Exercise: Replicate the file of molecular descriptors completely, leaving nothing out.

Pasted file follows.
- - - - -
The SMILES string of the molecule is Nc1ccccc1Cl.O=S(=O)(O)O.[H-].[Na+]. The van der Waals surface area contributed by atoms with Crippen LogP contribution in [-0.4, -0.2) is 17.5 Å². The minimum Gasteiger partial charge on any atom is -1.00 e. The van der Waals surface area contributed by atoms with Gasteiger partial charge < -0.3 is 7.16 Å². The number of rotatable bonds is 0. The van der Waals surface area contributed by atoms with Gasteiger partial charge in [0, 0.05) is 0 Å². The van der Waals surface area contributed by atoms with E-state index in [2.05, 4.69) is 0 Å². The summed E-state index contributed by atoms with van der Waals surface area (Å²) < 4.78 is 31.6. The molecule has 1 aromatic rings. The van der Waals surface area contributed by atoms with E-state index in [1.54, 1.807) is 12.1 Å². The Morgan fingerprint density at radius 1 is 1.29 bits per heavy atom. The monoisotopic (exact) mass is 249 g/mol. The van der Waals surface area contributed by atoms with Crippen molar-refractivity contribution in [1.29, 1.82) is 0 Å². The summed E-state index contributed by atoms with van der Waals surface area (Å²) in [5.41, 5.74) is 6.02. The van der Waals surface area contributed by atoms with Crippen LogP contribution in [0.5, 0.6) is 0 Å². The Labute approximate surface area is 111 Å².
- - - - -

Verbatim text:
The SMILES string of the molecule is Nc1ccccc1Cl.O=S(=O)(O)O.[H-].[Na+]. The van der Waals surface area contributed by atoms with Crippen LogP contribution in [-0.4, -0.2) is 17.5 Å². The minimum Gasteiger partial charge on any atom is -1.00 e. The van der Waals surface area contributed by atoms with Gasteiger partial charge < -0.3 is 7.16 Å². The number of rotatable bonds is 0. The van der Waals surface area contributed by atoms with Gasteiger partial charge in [0, 0.05) is 0 Å². The van der Waals surface area contributed by atoms with E-state index in [2.05, 4.69) is 0 Å². The summed E-state index contributed by atoms with van der Waals surface area (Å²) < 4.78 is 31.6. The molecule has 1 aromatic rings. The van der Waals surface area contributed by atoms with E-state index in [1.54, 1.807) is 12.1 Å². The Morgan fingerprint density at radius 1 is 1.29 bits per heavy atom. The monoisotopic (exact) mass is 249 g/mol. The van der Waals surface area contributed by atoms with Crippen molar-refractivity contribution in [1.29, 1.82) is 0 Å². The summed E-state index contributed by atoms with van der Waals surface area (Å²) in [5.41, 5.74) is 6.02. The van der Waals surface area contributed by atoms with Crippen LogP contribution in [0.5, 0.6) is 0 Å². The Labute approximate surface area is 111 Å².